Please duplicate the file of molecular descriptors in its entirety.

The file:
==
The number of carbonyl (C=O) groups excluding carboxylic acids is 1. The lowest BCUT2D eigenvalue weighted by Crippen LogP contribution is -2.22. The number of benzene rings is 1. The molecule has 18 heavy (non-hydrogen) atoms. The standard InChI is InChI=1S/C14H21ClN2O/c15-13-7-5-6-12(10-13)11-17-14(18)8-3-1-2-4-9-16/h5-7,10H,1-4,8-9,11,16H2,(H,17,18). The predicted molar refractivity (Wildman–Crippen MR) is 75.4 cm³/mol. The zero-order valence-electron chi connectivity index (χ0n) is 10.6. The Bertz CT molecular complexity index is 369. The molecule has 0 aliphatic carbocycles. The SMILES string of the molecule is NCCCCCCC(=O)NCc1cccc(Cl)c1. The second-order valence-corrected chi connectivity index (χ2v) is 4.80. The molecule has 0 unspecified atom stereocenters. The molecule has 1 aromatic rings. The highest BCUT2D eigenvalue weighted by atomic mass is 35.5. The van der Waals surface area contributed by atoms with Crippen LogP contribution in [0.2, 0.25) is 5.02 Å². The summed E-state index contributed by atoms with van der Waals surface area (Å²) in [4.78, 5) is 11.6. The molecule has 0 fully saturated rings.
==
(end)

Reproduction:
The number of carbonyl (C=O) groups excluding carboxylic acids is 1. The lowest BCUT2D eigenvalue weighted by Crippen LogP contribution is -2.22. The number of benzene rings is 1. The molecule has 18 heavy (non-hydrogen) atoms. The standard InChI is InChI=1S/C14H21ClN2O/c15-13-7-5-6-12(10-13)11-17-14(18)8-3-1-2-4-9-16/h5-7,10H,1-4,8-9,11,16H2,(H,17,18). The predicted molar refractivity (Wildman–Crippen MR) is 75.4 cm³/mol. The zero-order valence-electron chi connectivity index (χ0n) is 10.6. The Bertz CT molecular complexity index is 369. The molecule has 0 aliphatic carbocycles. The SMILES string of the molecule is NCCCCCCC(=O)NCc1cccc(Cl)c1. The second-order valence-corrected chi connectivity index (χ2v) is 4.80. The molecule has 0 unspecified atom stereocenters. The molecule has 1 aromatic rings. The highest BCUT2D eigenvalue weighted by atomic mass is 35.5. The van der Waals surface area contributed by atoms with Crippen LogP contribution in [0.2, 0.25) is 5.02 Å². The summed E-state index contributed by atoms with van der Waals surface area (Å²) in [4.78, 5) is 11.6. The molecule has 0 fully saturated rings.